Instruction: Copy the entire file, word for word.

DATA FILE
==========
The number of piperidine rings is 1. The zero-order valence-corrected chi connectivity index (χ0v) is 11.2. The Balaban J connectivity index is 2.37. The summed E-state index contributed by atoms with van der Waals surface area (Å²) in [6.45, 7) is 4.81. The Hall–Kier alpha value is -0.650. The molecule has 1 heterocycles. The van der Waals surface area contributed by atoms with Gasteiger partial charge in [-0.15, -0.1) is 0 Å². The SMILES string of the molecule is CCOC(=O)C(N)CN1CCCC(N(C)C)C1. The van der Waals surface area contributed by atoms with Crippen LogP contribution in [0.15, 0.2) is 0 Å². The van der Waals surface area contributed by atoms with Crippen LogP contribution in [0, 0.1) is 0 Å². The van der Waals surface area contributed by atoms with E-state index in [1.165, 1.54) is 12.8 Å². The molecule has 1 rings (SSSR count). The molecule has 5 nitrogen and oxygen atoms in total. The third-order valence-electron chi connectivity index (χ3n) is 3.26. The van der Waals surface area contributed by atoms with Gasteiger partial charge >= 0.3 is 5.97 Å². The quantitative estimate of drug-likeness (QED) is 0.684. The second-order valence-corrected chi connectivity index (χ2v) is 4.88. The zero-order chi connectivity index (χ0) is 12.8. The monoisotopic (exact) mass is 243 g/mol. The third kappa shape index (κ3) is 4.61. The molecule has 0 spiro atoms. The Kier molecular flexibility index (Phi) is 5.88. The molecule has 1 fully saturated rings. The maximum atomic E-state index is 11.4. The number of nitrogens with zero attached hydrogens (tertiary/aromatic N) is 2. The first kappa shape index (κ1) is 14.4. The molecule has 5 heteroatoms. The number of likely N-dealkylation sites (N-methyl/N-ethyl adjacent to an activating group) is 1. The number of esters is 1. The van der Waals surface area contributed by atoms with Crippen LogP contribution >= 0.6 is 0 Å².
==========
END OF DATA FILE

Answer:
The number of piperidine rings is 1. The zero-order valence-corrected chi connectivity index (χ0v) is 11.2. The Balaban J connectivity index is 2.37. The summed E-state index contributed by atoms with van der Waals surface area (Å²) in [6.45, 7) is 4.81. The Hall–Kier alpha value is -0.650. The molecule has 1 heterocycles. The van der Waals surface area contributed by atoms with Gasteiger partial charge in [-0.15, -0.1) is 0 Å². The SMILES string of the molecule is CCOC(=O)C(N)CN1CCCC(N(C)C)C1. The van der Waals surface area contributed by atoms with Crippen LogP contribution in [0.15, 0.2) is 0 Å². The van der Waals surface area contributed by atoms with Crippen LogP contribution in [0, 0.1) is 0 Å². The van der Waals surface area contributed by atoms with E-state index in [1.165, 1.54) is 12.8 Å². The molecule has 1 rings (SSSR count). The molecule has 5 nitrogen and oxygen atoms in total. The third-order valence-electron chi connectivity index (χ3n) is 3.26. The van der Waals surface area contributed by atoms with Gasteiger partial charge >= 0.3 is 5.97 Å². The quantitative estimate of drug-likeness (QED) is 0.684. The second-order valence-corrected chi connectivity index (χ2v) is 4.88. The zero-order chi connectivity index (χ0) is 12.8. The monoisotopic (exact) mass is 243 g/mol. The third kappa shape index (κ3) is 4.61. The molecule has 0 spiro atoms. The Kier molecular flexibility index (Phi) is 5.88. The molecule has 1 fully saturated rings. The maximum atomic E-state index is 11.4. The number of nitrogens with zero attached hydrogens (tertiary/aromatic N) is 2. The first kappa shape index (κ1) is 14.4. The molecule has 5 heteroatoms. The number of likely N-dealkylation sites (N-methyl/N-ethyl adjacent to an activating group) is 1. The number of esters is 1. The van der Waals surface area contributed by atoms with Crippen LogP contribution >= 0.6 is 0 Å².